Sharing Time Ideas from Primary 2012 Outline
IDENTIFY THE DOCTRINE (seeing an object lesson): Before Primary, build a structure with blocks, and cover it so the children cannot see it. (If blocks are not available, you could draw a picture on chalkboard and cover the drawing with a piece of paper). Describe the hidden structure and how you built it. Then give a few children some blocks and ask them to try to build a structure that matches what you built. When they finish, uncover your structure, and note the differences between the two. Ask the children to rebuild their structure while they look at your example. Explain that many things are easier when you follow an example.
ENCOURAGE UNDERSTANDING AND APPLICATION (hearing stories and singing songs): Display pictures and briefly tell a few scripture stories in which young people were good examples:
– Daniel and his friends refusing to drink the king’s wine [see Daniel 1:5-16]
– Shadrach, Meshach, and Abed-nego [see Daniel 3:4-29]
– Daniel in the lions’ den [see Daniel 6]
Show a picture of missionaries and ask the children how the missionaries are being good examples. Explain that when we set a good example, we are being missionaries because our examples can help others want to learn more about Jesus Christ. Share some times when you have seen children in your ward or branch being good examples.
Ask the children to sing “Shine On” (CS, 144). As they sing, have them pass a sun made from a piece of paper around the room. Each time the music stops, ask the child holding the sun to tell how he or she can be a good example (for example, by being kind, telling the truth, or inviting friends to Primary).
Invite each of the children to make their own paper sun with the words “I can be a shining example” written on it. Have the children hold their suns up as they sing, “I am like a star” (CS, 163), “Jesus wants me for a Sunbeam” (CS, 60-61), or “Shine On” (CS, 144).
Sharing Time Ideas from Little LDS Ideas
I really like the ‘Identify the Doctrine’ idea in the outline. I think the Primary children would love it and what a great object lesson.
Jill over at Hatch Patch Creationshad a great alternative to blocks, she had the idea of using a puzzle. Give a child the puzzle pieces and ask him/her to put it together. They will most likely ask for a picture to help them. That’s when you could talk about how many things are easier when you follow an example. Show the children the picture and then have them put the puzzle together. You could use a picture of missionaries or Christ as your puzzle.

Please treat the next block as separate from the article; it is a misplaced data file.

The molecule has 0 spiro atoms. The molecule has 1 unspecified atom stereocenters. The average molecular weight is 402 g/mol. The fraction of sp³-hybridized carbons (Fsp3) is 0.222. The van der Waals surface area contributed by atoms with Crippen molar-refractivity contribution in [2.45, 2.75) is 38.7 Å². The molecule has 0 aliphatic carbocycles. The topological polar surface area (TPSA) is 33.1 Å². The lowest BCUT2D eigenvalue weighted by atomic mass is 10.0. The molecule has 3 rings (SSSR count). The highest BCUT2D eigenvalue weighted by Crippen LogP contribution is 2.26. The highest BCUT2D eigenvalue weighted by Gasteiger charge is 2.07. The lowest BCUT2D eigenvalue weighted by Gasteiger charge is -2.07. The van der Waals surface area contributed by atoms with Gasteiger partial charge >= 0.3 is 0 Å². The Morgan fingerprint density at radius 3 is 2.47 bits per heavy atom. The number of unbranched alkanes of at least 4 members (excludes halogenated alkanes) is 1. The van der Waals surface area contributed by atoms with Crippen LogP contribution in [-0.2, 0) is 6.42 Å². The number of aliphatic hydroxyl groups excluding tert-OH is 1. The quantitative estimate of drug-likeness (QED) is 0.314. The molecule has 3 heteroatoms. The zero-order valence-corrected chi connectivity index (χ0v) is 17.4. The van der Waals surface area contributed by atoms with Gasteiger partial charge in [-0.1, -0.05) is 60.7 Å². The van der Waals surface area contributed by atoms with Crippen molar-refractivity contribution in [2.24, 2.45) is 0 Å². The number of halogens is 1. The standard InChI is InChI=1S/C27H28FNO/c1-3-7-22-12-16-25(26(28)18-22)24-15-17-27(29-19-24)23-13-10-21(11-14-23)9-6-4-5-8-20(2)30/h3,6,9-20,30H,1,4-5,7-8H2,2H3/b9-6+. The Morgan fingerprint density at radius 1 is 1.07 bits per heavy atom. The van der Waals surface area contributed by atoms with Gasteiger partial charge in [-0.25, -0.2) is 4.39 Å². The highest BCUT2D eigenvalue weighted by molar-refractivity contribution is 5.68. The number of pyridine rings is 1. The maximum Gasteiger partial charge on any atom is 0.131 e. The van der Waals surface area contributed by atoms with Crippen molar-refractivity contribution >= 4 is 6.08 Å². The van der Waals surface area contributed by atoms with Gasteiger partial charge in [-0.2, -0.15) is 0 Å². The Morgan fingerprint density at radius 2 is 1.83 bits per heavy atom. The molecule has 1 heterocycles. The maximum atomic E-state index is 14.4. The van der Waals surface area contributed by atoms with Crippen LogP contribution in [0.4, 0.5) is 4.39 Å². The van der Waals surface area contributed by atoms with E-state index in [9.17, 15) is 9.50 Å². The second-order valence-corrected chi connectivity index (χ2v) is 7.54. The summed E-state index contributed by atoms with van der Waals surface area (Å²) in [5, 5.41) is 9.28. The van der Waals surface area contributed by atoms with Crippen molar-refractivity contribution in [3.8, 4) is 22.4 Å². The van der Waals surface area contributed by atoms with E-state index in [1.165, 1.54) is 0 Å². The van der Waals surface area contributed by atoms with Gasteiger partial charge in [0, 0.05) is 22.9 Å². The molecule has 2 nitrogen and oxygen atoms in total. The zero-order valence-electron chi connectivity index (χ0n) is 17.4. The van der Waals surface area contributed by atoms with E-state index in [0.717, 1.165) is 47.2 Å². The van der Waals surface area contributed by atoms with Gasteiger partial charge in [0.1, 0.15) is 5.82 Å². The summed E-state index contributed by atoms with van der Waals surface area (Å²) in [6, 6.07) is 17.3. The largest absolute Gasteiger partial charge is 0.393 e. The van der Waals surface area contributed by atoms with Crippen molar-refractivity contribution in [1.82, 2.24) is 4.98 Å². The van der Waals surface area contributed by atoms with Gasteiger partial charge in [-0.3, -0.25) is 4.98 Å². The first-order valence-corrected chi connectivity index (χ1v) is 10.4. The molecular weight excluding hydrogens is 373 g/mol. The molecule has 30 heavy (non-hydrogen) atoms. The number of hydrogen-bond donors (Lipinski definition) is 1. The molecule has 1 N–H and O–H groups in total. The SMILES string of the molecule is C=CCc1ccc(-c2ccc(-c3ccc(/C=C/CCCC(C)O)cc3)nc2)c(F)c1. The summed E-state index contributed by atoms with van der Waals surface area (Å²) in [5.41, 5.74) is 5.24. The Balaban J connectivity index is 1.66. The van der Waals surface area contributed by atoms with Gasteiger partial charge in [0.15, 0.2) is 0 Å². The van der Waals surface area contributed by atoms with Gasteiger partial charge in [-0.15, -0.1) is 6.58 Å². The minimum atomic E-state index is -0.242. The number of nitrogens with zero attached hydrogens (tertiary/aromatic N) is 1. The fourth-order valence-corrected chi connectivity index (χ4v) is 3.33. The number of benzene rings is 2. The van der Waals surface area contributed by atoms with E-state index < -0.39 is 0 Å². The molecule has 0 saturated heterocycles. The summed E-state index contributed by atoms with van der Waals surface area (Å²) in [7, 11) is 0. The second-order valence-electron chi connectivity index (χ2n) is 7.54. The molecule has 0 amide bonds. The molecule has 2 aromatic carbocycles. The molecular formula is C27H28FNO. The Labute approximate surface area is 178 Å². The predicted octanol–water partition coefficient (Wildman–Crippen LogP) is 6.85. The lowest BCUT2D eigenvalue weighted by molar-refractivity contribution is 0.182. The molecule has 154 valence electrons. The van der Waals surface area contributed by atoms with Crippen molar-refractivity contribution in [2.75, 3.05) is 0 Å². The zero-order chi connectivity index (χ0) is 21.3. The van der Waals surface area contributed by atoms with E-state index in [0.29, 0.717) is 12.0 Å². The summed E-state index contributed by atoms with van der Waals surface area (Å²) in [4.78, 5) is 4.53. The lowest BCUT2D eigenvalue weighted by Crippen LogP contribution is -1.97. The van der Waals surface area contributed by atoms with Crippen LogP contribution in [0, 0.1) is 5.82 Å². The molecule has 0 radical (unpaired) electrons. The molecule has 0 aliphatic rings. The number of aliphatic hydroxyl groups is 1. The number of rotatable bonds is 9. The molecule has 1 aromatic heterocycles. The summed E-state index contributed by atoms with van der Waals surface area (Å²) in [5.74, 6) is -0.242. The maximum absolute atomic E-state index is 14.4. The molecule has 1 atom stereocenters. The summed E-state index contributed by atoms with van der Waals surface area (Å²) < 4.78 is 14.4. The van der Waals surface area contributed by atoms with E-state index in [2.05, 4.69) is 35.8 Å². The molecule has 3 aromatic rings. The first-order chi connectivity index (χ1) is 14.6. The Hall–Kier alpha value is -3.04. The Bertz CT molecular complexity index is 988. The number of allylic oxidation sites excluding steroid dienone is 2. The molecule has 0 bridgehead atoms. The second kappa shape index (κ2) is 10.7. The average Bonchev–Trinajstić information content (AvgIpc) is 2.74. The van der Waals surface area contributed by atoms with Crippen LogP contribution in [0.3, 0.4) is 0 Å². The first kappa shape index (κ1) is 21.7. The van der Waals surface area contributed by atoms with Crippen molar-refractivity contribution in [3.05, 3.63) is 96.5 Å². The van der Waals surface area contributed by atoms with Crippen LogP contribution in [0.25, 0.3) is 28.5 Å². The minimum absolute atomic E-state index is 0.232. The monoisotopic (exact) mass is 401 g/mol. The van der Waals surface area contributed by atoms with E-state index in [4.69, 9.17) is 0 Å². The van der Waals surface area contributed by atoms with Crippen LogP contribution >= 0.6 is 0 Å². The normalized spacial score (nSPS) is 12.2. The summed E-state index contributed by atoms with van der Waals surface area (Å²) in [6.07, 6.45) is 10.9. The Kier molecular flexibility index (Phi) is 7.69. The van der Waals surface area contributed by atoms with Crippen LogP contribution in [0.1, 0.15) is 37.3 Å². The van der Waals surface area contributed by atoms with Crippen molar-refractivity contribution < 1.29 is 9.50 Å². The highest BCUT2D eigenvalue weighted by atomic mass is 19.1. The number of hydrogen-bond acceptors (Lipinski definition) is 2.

For the ‘Encourage Understanding’ section I thought of a few games you could play.
Who Am I: At the beginning of your lesson pick 3-4 children to help you out. Give them a picture of different scripture stories where young people were good examples (you can use the examples from the outline).
For each picture have 3-4 clues about each story.
Have the children helping you sit at the front of the primary room. To begin the game have a child pick one of the children sitting in the front to read a clue. Ask if anyone knows who the person is. If no one knows have the child read the next clue. Have the child continue reading the clues until someone knows who the person is.
Once they have guessed who the scripture story is about, have the child show everyone a picture (if available) of the scripture story. Discuss the story a little more and then pick another child to choose another scripture story.
Scripture Story Heroes: Have a few adults dress up as the people from the scripture stories. Invite them to come and share how they were an example to others. Have several questions typed/written up. Invite the children to pick an answer to ask.
**You could also do this as a ‘Who Am I’.
Scripture POP!: Have your scripture story pictures posted at the front of the room. Inside of balloons have several different clues (3-4 for each picture). Invite a child to pop a balloon and retrieve the clue. Have them read the clue aloud and attach the clue to the picture they think it belongs to. Once all the clues have been found, discuss each story.
I Can Be A Shining Example
I thought this might be a fun idea for Jr. Primary.
On a chalkboard, bulletin board or poster board have a large circle with the phrase ‘I can be a shining example.’ Discuss why being a good example is important.
You could show a flashlight or other small light. Turn it on and discuss how the light from the flashlight helps people as it shines. Read aloud the first phrase of 3 Nephi 12:16. Explain to the children that they are like little lights when they set good examples, because other people watch and follow them.
Tell the children that today they are going to help build a sunshine. Have several sun ‘rays’ hidden around the primary room. Invite a child to find a ‘ray’ and bring it to the front of the room. Invite the child to share a way he/she could be a good example, and then write it on the sunshine ray and attach it to the sun. Choose another child to find another ray and repeat. Once the sunshine is complete go over some of the answers.
You could also play this like the idea from the outline. Have the children sing different ‘sunshine’ songs and have them pass an object around (you could even pass 2-3 objects at once). When the song stops whoever is holding the object comes to the front and shares how they can be a good example. Write their answer on a sunshine ray and add it to your sunshine.
Well, that’s all I have this week. Have a wonderful week everyone and a great Sharing Time!